Avestan as a dialect of Sanskrit

It is known that both Vedic Sanskrit and the Zend Avestan languages were very close. In fact, some scholars have even stated that "the Parsi was derived from the language of the Brahmans"[37] like various Indian dialects. This view point was supported by "Zend language was at least a dialect of the Sanskrit."[38] Max Muller, William Jones[39] and Nathaniel Brassey Halhed[40] put forward this viewpoint.

Erskine Perry also was in the view that Avestan was a dialect of Sanskrit and was imported to ancient Persia from India but was never spoken there and his reasoning for this is that of the seven languages of ancient Persia mentioned in the Farhang-i-Jehangiri, none of them is referring Avestan language. Another scholar perpetuating the viewpoint of Avestan being a Sanskritic dialect was John Leyden.[41]

List of some Sanskrit and Avestan words
Zarathustra portrayed on a pillar of the Shakta-Vaishnava Birla Mandir, Jaipur. Hinduism's pluralistic tradition recognizes the pious sage as a saint in the list of the world's spiritual gurus.
Word Sanskrit Avestan
gold hiranya zaranya
army séna haena
spear rsti arsti
sovereignty ksatra khshathra
lord ásura ahura
sacrifice yajñá yasna
sacrificing priest hótar zaotar
worship stotra zaothra
sacrificing drink sóma haoma
member of

religious community

aryamán airyaman
god devá daeva
demon rákshas rakhshas[42]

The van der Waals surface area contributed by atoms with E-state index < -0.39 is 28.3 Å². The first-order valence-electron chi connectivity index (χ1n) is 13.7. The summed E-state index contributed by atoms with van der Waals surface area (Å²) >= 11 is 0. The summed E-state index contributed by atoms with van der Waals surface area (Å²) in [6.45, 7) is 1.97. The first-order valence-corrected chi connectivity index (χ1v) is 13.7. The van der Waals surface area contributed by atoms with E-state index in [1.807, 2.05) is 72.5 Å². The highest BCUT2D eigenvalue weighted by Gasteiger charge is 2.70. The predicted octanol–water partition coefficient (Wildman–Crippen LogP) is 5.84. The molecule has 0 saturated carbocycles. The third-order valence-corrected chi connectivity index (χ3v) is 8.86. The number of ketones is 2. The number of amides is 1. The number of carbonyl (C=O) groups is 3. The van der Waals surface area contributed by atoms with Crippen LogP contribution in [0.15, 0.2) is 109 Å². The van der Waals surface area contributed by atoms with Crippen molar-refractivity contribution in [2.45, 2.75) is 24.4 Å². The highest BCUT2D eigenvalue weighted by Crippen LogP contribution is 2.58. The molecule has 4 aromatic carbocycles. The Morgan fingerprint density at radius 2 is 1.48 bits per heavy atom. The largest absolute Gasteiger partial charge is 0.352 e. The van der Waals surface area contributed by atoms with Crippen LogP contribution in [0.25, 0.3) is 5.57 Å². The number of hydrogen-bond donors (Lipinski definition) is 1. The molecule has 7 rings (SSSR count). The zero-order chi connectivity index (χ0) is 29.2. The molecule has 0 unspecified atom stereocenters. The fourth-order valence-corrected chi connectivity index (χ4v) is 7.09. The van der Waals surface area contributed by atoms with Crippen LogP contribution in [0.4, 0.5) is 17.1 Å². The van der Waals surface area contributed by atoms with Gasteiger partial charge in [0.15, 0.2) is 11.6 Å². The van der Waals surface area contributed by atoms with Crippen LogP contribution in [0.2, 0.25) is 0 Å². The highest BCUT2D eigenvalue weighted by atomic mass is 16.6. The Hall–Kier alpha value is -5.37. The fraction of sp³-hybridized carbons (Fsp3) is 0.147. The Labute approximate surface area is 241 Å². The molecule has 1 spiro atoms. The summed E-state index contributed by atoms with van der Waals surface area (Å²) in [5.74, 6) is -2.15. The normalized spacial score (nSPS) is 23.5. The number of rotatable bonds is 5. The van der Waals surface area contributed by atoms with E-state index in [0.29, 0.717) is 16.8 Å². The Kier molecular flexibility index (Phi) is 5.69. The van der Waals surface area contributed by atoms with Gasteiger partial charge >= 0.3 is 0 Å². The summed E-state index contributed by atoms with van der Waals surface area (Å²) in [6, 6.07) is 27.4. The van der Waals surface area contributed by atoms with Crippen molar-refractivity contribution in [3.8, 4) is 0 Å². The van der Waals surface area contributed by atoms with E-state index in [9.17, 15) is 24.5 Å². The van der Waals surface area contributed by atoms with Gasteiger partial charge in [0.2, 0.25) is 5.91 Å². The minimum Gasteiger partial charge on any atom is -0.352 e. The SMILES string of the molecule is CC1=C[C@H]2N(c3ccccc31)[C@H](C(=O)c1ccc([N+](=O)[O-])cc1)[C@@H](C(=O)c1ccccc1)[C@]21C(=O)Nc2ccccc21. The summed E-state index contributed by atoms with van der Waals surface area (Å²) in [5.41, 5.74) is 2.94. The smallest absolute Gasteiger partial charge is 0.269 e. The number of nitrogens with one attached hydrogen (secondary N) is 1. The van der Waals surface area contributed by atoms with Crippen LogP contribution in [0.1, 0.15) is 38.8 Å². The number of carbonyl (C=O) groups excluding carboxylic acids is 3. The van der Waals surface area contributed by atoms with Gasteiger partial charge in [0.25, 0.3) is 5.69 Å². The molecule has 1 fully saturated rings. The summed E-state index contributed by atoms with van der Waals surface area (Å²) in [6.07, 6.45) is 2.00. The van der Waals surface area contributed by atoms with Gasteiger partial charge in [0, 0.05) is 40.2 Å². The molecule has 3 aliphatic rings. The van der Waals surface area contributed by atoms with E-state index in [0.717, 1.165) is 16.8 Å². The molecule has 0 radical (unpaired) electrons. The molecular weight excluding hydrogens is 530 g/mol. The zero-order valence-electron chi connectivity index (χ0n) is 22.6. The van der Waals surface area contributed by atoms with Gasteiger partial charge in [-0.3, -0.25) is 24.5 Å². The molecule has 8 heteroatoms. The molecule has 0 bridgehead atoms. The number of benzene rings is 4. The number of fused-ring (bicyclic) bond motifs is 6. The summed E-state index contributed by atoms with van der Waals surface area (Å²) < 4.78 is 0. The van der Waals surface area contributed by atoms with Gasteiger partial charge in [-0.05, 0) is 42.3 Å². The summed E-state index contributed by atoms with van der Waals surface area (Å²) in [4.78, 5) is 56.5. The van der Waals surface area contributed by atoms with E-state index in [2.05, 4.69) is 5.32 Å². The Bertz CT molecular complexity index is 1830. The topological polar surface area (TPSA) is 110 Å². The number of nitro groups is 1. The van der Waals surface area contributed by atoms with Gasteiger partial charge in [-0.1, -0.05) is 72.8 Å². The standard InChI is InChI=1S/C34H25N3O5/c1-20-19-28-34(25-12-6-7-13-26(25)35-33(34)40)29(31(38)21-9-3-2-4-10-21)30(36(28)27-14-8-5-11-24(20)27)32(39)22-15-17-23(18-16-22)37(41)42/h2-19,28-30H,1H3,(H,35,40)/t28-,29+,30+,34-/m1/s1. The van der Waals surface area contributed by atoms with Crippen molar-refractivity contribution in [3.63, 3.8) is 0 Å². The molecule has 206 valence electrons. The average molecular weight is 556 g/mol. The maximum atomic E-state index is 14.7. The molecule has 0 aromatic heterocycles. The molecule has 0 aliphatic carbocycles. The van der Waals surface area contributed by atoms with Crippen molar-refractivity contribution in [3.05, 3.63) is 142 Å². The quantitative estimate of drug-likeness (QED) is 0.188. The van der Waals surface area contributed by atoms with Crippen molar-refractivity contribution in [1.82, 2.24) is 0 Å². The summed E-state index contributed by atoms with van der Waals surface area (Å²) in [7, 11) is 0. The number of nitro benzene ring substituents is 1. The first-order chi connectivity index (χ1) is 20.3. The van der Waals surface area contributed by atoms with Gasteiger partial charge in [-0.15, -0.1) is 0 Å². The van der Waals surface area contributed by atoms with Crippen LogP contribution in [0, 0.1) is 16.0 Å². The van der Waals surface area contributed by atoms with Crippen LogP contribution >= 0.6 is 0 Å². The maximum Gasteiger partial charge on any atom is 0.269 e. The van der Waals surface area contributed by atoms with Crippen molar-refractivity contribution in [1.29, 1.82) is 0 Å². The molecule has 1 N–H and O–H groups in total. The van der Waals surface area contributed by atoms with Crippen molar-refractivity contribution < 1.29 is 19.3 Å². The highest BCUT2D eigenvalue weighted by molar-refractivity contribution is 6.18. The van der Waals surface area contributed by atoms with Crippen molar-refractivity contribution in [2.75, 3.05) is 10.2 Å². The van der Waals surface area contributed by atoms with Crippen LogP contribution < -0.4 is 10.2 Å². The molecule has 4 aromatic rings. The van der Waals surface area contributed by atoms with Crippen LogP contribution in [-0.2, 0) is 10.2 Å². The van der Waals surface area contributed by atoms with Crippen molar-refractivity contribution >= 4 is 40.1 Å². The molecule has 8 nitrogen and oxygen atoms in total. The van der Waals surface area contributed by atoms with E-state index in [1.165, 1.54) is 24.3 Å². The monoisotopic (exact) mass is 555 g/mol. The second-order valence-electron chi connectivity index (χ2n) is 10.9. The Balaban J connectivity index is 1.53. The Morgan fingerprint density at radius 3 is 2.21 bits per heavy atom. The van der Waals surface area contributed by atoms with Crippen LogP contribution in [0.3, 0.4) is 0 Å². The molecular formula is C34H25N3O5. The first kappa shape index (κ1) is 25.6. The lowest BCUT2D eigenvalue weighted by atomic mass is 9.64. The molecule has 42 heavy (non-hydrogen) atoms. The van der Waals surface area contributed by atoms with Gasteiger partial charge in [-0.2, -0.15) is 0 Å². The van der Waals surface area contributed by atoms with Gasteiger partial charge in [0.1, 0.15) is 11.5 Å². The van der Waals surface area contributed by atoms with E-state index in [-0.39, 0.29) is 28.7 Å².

cosmic order rta arstat/arta
List of some Sanskrit and Avestan names for gods
Sanskrit Avestan Status within Mazdayasna Function
Apām Napāt Apam Napat Yazata Son of water, a god
Aramati Armaiti Amesha Spenta Archangel of immortality
Baga Bagha Yazata A sun god
Ila Iza Yazata Goddess of sacrifice
Manu Manu Ancestor Son of Vivanhvant
Marut Marut Yazata Cloud god
Mitra Mithra Yazata A sun god
Nābhānedista Nabanazdishta Ancestor Name of Manu
Narasansa Nairyosangha Yazata A fire god
Surya Hvara Yazata A sun god
Trita Thrita Yazata God of healing
Twastra Thworesta Yazata Artificer of the gods
Usha Ushah Yazata The Goddess Dawn
Varuna Varuna Ahura Mazda (one of his 101 names[43]) The Wise Lord, creator of all
Vayu Vayu Yazata A wind god
Vivasvant Vivanhvant Yazata A sun god
Vritrahan Verethragna Yazata Slayer of Verethra
Vasishta Asha Vahiśta Amesha Spenta Archangel and lawgiver to humanity
Yama Yima King A pious king of Airyana Vaejo

Apart from the gods that are common to both Zoroastrianism and Hinduism, names of some other Hindu gods are carried by even modern day Persian speakers. For example, the names 'Śiva' (Charming) and variations of 'Rāma' (Black)[44] are used by Iranic speakers, such as Persians and Pushtu. Rāma is also added in names such as 'Shahram' (King Rām) and 'Vahram'/Bahram' (Virtuous Rām), which was the other name of Verethragna mentioned in the Bahram Yasht of the Avesta. The Sassanian kings took the Vahram title, such "Vahram I" (ab. AD 273-276.)[45] Place names as well include 'Ram'/'Rama' in their syntax, such as Ramsar in Iran.